by Ray Brehm

Welcome to the Bestseller Revolution Podcast.

Hey superstar, welcome to the Bestseller Revolution, episode two. I’m still trying to think of the title, but you’ll have already seen it if you’re listening to this or watching this.

I think it’s “Belief in That I’m Stronger Than Waters” or something. And I’ll start it right off with a story. Senior year of High School, I’m a track guy, and I’m a half-miler, and that was my junior year was kind of my coming out year, I started to become fairly competitive in the conference and so forth, went to the regional track meet in Austintown Fitch, near Akron, in Ohio my junior year.

So senior year comes, and there’s really maybe two rivals in the conference. Kip Jennifer from Solon, and Casey Waters from Kenston. I had run with Kip on a summer team, so we were competitors but we were teammates in this summer league prior to senior year, and, interestingly, we ran enough together that I had started winning, and we both believed that I would win those races. At least, that’s how I see it. He might not say that. Kip, hi, if you’re there.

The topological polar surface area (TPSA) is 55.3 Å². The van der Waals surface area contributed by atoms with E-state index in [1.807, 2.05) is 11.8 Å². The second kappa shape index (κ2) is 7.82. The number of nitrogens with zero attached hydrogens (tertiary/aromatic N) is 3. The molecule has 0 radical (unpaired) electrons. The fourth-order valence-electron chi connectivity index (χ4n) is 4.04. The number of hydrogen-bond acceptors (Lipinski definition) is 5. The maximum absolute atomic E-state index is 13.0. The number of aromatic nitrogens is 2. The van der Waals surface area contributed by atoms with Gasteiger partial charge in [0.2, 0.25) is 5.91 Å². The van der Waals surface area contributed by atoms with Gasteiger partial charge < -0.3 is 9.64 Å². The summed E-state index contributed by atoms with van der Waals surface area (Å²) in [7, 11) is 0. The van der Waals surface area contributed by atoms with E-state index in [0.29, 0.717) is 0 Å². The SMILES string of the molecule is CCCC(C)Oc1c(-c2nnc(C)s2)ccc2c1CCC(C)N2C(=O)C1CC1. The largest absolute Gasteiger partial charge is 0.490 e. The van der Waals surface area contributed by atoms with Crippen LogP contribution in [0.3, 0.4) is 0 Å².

My other rival was Casey Waters from Kenston, and it was, everybody knew who he was the best and everything. He was in, we were Triple-A, he was Double-A Kenston, so a little bit easier route to get to state. So he had been to the state track meet before. Big name, very good athlete, and fast. We ran the dual meet earlier in the year, and I had been working out all winter, and Rick Cabbot was training me, a former graduate of my high school. And so I thought, you know, I got a chance.

And I followed and followed and followed him, two laps, and in the last 100 meters I started to pass him, and I passed him, and I was ahead, and he just gritted it out. He dug deep down, and he had these long strides, and he just started pulling, pulling, pulling, and I was going hard as I can, and I started, they call it getting the couch on your back, you’re running outta gas. I started running outta gas, and I couldn’t hold him off, and he passed me back on that last straightaway, in that last 100 meters in the dual meet. So in my head I’m like, oh my God. I was thinking, this is my year, I gotta beat this guy.